When Alaska Governor Sarah Palin announced her intention to resign on July 3, many assumed there must be a looming scandal. Why else make the surprise announcement late in the afternoon before the July 4 holiday the equivalent of a news black hole in tones that varied from angry to anxious? Palin even hauled her husband back from a commercial fishing trip to be by her side.
In the days since, however, it has become clear that no other shoe is likely to drop. No federal investigation or teen pregnancy or hikes along the Appalachian Trail. Alaskan politicos who have worked with Palin for years say her reasons for leaving are multilayered, and largely personal. Her unhappiness in the job came as no surprise in Alaska. In fact, given her history and how miserable the past eight months have been for her perhaps the surprise is that more people didn’t see it coming. Here are the most important factors that Alaska insiders say went into Palin’s sudden decision.
1. If It Worked Before, Why Not Try It Again
Palin’s 2004 protest resignation from the Alaska Oil and Gas Conservation Commission catapulted her into the political limelight. Appointed to the AOGCC by then Governor Frank Murkowski, Palin quit when fellow board member Randy Ruedrich, who was also chairman of the Alaska Republican Party, refused to give up his party role despite what many saw as a conflict of interest. Palin accused Ruedrich of engaging in politics on government time, and he was ultimately fined $11,000 the largest ethics fine in Alaska’s history. He resigned his AOGCC post . Palin was perceived as a whistle-blower, willing to call out her own party. Less than two years later, Palin won Murkowski’s job. “She was going to stand up to the corrupt administration, she was going to expose wrongdoing, she was going to slay the evil dragon,” says Larry Persily, a former Palin aide who now works for a Republican state legislator. “She knows how to position herself. She knows how to appeal to the public, and that was a great move.”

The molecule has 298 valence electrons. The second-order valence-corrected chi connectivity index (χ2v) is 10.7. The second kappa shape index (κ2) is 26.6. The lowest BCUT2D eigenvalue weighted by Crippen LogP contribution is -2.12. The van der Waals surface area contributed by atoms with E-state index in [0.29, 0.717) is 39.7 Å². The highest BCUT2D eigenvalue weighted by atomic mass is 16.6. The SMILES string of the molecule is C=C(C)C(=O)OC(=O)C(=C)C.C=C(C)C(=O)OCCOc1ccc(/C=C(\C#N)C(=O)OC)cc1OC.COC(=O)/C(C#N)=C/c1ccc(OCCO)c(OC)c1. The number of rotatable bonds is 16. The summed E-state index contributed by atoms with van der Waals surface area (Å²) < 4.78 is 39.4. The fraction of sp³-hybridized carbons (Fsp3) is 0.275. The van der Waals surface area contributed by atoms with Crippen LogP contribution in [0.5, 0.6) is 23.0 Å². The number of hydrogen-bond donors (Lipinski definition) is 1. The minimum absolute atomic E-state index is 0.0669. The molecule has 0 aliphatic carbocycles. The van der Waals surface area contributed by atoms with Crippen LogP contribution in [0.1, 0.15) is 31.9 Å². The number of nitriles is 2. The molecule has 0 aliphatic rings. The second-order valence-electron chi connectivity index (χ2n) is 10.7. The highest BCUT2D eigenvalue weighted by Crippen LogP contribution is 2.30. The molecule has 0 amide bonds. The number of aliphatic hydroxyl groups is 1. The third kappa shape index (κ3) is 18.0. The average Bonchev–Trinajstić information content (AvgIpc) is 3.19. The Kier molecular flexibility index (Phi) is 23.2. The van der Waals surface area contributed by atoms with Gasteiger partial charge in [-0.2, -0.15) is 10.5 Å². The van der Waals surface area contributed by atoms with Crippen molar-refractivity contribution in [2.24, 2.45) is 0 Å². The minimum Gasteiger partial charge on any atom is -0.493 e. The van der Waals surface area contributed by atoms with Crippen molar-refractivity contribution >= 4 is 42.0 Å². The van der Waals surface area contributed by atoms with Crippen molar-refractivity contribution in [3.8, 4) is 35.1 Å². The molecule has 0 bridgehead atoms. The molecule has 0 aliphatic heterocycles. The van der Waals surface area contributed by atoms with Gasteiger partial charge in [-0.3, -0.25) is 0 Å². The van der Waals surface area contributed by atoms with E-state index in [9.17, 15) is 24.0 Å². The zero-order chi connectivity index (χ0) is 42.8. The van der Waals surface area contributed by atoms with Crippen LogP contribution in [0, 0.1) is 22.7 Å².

In her announcement on July 3, Palin sought to portray her resignation in much the same way: a selfless act that should earn her kudos for saving taxpayers’ money. “Many just accept that lame-duck status, hit the road, draw the paycheck and milk it. I’m not putting Alaska through that I promised efficiencies and effectiveness,” she said. “I love my job, and I love Alaska. It hurts to make this choice, but I am doing what’s best for Alaska.”
Perhaps. But this time around, her motives don’t ring as true. “In some ways, she is trying to repeat that feat,” Persily says. “But there are some flaws in the argument. Under her thinking, every second-term governor or President was a misfit for staying in office because you can’t run for re-election. That doesn’t make sense.”
2. Bye-Bye, Bipartisanship
At the start of her term in 2006, Palin’s platform looked much more Democratic than Republican. She picked up on Dem calls for ethics reform and backed Democratic stands against oil- and gas-company interests. She made limited mention of abortion and other social-conservative issues. She would also visit the legislative offices, sometimes bringing fresh baked cookies and bagels. “I’m sure she visited some Republicans, but mostly the people she visited were Democrats,” says Alaska representative Harry Crawford, an Anchorage Democrat who has known Palin for more than a decade. “With Sarah, we were able to do things that we’d been trying to do for 25 years. Everything she can point to in terms of achievements was done with nearly uniform Democrats votes and just a smattering of Republican votes.”
But her vice-presidential candidacy remolded Palin in the eyes of Alaskan Democrats from a moderate willing to reach out across the aisle to a bomb thrower who accused Barack Obama of “palling around with terrorists.” As she became more partisan, she lost support in Alaska her favorable poll numbers are now in the mid-50s, down from the 80s before she was tapped for VP. Without the Democrats, her agenda has gone nowhere, and she’s now attacked from both the left and the right. “I saw her on the elevator in the beginning of session in January,” Crawford says. “I said, ‘Good afternoon.’ She didn’t even reply. She was standing there six inches from me, and she didn’t say a word. We’ve hardly seen each other since. This was someone I considered a friend.”
Other legislators lay the blame at the Democrats’ door. “I believe the word came down from national Democrats to local Democrats to do everything in their power to take her down,” says state senator Gene Therriault, a Republican who represents the town of North Pole. “We started seeing a proliferation of ethics complaints against her. It was an orchestrated effort to take her down.” Either way, all sides agree that the relationship is irreparable.
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